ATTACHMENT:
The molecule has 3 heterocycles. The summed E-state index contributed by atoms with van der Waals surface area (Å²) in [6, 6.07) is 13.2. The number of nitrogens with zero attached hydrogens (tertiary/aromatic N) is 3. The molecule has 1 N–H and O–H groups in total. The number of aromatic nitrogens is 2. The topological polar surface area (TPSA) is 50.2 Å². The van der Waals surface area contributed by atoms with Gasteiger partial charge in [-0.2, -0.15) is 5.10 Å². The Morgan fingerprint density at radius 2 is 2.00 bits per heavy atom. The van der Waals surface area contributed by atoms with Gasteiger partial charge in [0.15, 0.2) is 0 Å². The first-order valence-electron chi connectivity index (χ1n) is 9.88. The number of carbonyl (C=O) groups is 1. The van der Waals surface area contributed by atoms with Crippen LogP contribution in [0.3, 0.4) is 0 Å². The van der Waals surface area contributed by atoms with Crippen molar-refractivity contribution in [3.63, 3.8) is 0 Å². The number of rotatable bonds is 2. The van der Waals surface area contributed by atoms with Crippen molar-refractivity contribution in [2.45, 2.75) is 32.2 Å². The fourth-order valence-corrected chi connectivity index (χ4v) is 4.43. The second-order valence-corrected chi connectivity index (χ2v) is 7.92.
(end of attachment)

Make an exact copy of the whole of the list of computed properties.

The molecule has 3 heterocycles. The summed E-state index contributed by atoms with van der Waals surface area (Å²) in [6, 6.07) is 13.2. The number of nitrogens with zero attached hydrogens (tertiary/aromatic N) is 3. The molecule has 1 N–H and O–H groups in total. The number of aromatic nitrogens is 2. The topological polar surface area (TPSA) is 50.2 Å². The van der Waals surface area contributed by atoms with Gasteiger partial charge in [-0.2, -0.15) is 5.10 Å². The Morgan fingerprint density at radius 2 is 2.00 bits per heavy atom. The van der Waals surface area contributed by atoms with Gasteiger partial charge in [0.15, 0.2) is 0 Å². The first-order valence-electron chi connectivity index (χ1n) is 9.88. The number of carbonyl (C=O) groups is 1. The van der Waals surface area contributed by atoms with Crippen LogP contribution in [0.3, 0.4) is 0 Å². The van der Waals surface area contributed by atoms with Crippen molar-refractivity contribution in [3.63, 3.8) is 0 Å². The number of rotatable bonds is 2. The van der Waals surface area contributed by atoms with Crippen molar-refractivity contribution in [2.45, 2.75) is 32.2 Å². The fourth-order valence-corrected chi connectivity index (χ4v) is 4.43. The second-order valence-corrected chi connectivity index (χ2v) is 7.92.